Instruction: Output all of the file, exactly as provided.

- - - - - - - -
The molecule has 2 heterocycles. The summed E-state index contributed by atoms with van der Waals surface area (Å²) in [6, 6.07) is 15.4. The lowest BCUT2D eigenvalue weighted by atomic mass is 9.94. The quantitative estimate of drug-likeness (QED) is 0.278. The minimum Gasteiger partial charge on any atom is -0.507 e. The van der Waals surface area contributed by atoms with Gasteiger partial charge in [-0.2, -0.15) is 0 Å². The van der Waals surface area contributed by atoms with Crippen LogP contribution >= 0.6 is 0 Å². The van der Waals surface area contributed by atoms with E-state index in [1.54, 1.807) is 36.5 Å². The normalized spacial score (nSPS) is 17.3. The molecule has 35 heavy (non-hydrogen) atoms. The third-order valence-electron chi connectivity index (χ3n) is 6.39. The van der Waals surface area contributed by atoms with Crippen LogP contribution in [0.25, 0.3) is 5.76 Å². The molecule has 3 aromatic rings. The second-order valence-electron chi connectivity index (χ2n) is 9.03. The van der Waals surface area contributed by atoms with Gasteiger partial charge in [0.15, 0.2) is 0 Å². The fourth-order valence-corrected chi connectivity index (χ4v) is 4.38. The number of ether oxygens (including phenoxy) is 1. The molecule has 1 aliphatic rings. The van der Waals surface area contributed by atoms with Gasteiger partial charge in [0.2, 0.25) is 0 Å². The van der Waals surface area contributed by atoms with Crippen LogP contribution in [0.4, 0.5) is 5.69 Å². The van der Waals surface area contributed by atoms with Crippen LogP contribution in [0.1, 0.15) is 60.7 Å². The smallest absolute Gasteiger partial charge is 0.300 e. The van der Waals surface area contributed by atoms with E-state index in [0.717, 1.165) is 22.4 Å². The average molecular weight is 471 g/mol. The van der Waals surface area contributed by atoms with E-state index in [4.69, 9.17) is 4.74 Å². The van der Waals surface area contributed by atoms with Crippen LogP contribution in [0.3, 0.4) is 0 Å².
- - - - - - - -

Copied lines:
The molecule has 2 heterocycles. The summed E-state index contributed by atoms with van der Waals surface area (Å²) in [6, 6.07) is 15.4. The lowest BCUT2D eigenvalue weighted by atomic mass is 9.94. The quantitative estimate of drug-likeness (QED) is 0.278. The minimum Gasteiger partial charge on any atom is -0.507 e. The van der Waals surface area contributed by atoms with Gasteiger partial charge in [-0.2, -0.15) is 0 Å². The van der Waals surface area contributed by atoms with Crippen LogP contribution >= 0.6 is 0 Å². The van der Waals surface area contributed by atoms with E-state index in [1.54, 1.807) is 36.5 Å². The normalized spacial score (nSPS) is 17.3. The molecule has 35 heavy (non-hydrogen) atoms. The third-order valence-electron chi connectivity index (χ3n) is 6.39. The van der Waals surface area contributed by atoms with Crippen LogP contribution in [0.25, 0.3) is 5.76 Å². The molecule has 3 aromatic rings. The second-order valence-electron chi connectivity index (χ2n) is 9.03. The van der Waals surface area contributed by atoms with Gasteiger partial charge in [0.15, 0.2) is 0 Å². The fourth-order valence-corrected chi connectivity index (χ4v) is 4.38. The number of ether oxygens (including phenoxy) is 1. The molecule has 1 aliphatic rings. The van der Waals surface area contributed by atoms with Gasteiger partial charge in [0.2, 0.25) is 0 Å². The van der Waals surface area contributed by atoms with Crippen LogP contribution in [0.4, 0.5) is 5.69 Å². The van der Waals surface area contributed by atoms with Crippen LogP contribution in [0.1, 0.15) is 60.7 Å². The smallest absolute Gasteiger partial charge is 0.300 e. The van der Waals surface area contributed by atoms with E-state index in [0.717, 1.165) is 22.4 Å². The average molecular weight is 471 g/mol. The van der Waals surface area contributed by atoms with E-state index in [4.69, 9.17) is 4.74 Å². The van der Waals surface area contributed by atoms with Crippen LogP contribution in [0.3, 0.4) is 0 Å².